We also considered Brick Break, which compared to Rock Tomb doesn’t miss and lets you reset the Aurora Veil turns by using G-Max Resonance again before the Dynamax ends. However, Rock Tomb allows us to drop Lapras’ Speed by one stage to underspeed min Speed Rhyperior and one-shot it with +2 Max Geyser under Trick Room.
Trick Room is self-explanatory.
Conkeldurr @ Assault Vest
Ability: Iron Fist
EVs: 164 HP / 236 Atk / 4 Def / 84 SpD / 20 Spe
– Drain Punch
– Mach Punch
– Ice Punch
– Thunder Punch
In the previous Series 2 team, Conkeldurr had Flame Orb and Guts. I really liked the amount of damage it did with Guts activated, and especially how effective it was against Sand cores, while also straight-up KOing the omnipresent Togekiss.
Towards the end of series 2, Davide got in touch with Nails who had been interested in the team, and after discussing it suggested we use Assault Vest. With the approach of series 3, Assault Vest could very well be the right choice as it would help the matchup against opposing Lapras, Charizard, and Sand with Sylveon, which saw use in the Oceania Internats.
We tried Assault Vest with Guts, and it satisfied us, but in some situations I missed the damage I was accustomed to from Flame Orb. An example is the KO that I had many previous times dealt on many Togekiss with the combination of Night Shade + Guts Ice Punch, which was now no longer possible. In general, no one tries to Burn Conkeldurr as they risk activating Guts, so many times we ended up with a Conkeldurr without an Ability.
Instead, we opted for Iron Fist. The damage is certainly not comparable to the previous version, but a 1.2 boost on the moves is not bad at all, and I felt the difference was enough. The moves are fairly standard, all boosted by Iron Fist: Drain Punch to recover HP and Mach Punch to finish off opponents low on HP (or, in extreme situations, activate the Weakness Policy on our own Lapras), with Ice Punch and Thunder Punch for coverage.
We thank Nails for the spread!
Incineroar @ Safety Goggles
EVs: 252 HP / 4 Atk / 84 Def / 84 SpD / 84 Spe
– Flare Blitz
– Throat Chop
– Fake Out
– Parting Shot
Incineroar is unique: Intimidate + Fake Out + Parting Shot are a combination of Ability and Moves only it has, and its set can vary based on necessity.
We thank Alessio Yuri Boschetto for the spread.
Having the faster Incineroar ensured we would be able to Fake Out before theirs and go for Sleep Powder on their Incineroar, guaranteeing us a Sleep turn, with the possibility of repositioning the next turn with Parting Shot and threatening the partner with another Sleep Powder.
The rest of the EVs were put into special bulk.
The Safety Goggles were an idea of Davide’s, since we noticed that Sleep Powder Venusaur could cause us problems if used next to another Incineroar.
For the moves, Flare Blitz, Fake Out, and Parting Shot are staples. We preferred Throat Chop to Darkest Lariat for the ability to stop Parting Shot from other Incineroar or even Sylveon’s Hyper Voices, since our fast Incineroar would be going first.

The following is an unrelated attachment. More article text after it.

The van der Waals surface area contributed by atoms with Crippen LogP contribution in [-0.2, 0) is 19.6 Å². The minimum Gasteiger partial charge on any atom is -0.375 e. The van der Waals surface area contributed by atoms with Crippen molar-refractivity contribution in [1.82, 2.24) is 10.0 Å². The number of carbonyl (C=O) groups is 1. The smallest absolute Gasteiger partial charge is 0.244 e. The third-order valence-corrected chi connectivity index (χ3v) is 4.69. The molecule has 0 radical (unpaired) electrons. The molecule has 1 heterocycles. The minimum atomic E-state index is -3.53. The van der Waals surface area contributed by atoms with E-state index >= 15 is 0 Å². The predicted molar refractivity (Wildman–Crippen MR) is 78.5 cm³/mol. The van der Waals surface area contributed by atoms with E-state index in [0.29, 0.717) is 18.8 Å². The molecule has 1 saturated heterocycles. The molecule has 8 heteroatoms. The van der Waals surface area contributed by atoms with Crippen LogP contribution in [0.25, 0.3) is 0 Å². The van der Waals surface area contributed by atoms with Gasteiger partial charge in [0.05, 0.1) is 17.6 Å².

After two Max Airstreams, Incineroar can outspeed Pokémon like Durant / Raichu / Gengar. This was useful to me against Yuree in Round 6, allowing me to attack before his Raichu with my Incineroar and get the KO.
Lapras-Gmax @ Weakness Policy
Ability: Shell Armor
EVs: 228 HP / 60 Def / 220 SpA
IVs: 0 Atk / 0 Spe
– Hydro Pump
Lapras is an excellent Pokémon, with a lot of bulk given by its high HP and good defenses.
Its natural bulk is further increased by the Gigantamax and the secondary effects of its peculiar G-Max Move, making it an excellent Pokémon on which to use a Weakness Policy to increase its mediocre Special Attack stat.
It may seem trivial since it’s simple math, but it’s easy to get confused by thinking about the overview of the statistics instead of the actual figures.
The moves are standard; we chose Thunderbolt over Thunder because we didn’t like the idea of having a Lapras with two low accuracy moves, despite being aware of the difference in damage between the two Max Lightnings.
Before Malmö, we only had 4 days to test the team and focused more on understanding how to play the team well rather than analyzing individual matchups turn by turn.
For the matchups, we flow-charted the most common teams:
Lead: Togekiss Roserade
Back: Dusclops Conkeldurr
Lead: Incineroar / Dusclops
Back: Lapras / Roserade
Lead: Togekiss Dusclops
Back: Lapras and Conkeldurr / Incineroar
He told me that this was his first tournament. I win G1 by setting up Trick Room and clean-sweeping with Lapras. In G2, I led Togekiss Roserade against his non-optimal lead, and the game ends pretty quickly.
Game 1 – I am surprised that he doesn’t lead Durant but instead Torracat and Gothitelle, with Tyranitar and Sylveon in the back. Meanwhile, I lead with Togekiss Dusclops, with Incineroar and Lapras in the back. Thanks to a switch into Tyranitar followed by a self U-Turn to activate the Weakness Policy, he manages to put himself in a good position, while I Air Slash the slot where Tyranitar came in and Trick Room with Dusclops.
I manage to minimize the damage of his 3 turns of Dynamax thanks to Will-O-Wisp onto Tyranitar and Incineroar’s Intimidate, but a Rock Slide crit on Incineroar and Sylveon’s switch-in + Hyper Voice take an unexpected double kill that put me at a disadvantage.
I was able to recover up to when I Gigantamaxed my Lapras. Boosted by the Weakness Policy, I took the kill on both Sylveon and Tyranitar by setting Aurora Veil, pitting my +2 SpA Lapras in Rain against his Gothitelle and Torracat.
Here I’m thinking that I’ve surely won, but Lapras decides to miss 2 Hydro Pumps on Gothitelle, which in the meantime drops my Special Defense with Psychic, leading to my defeat.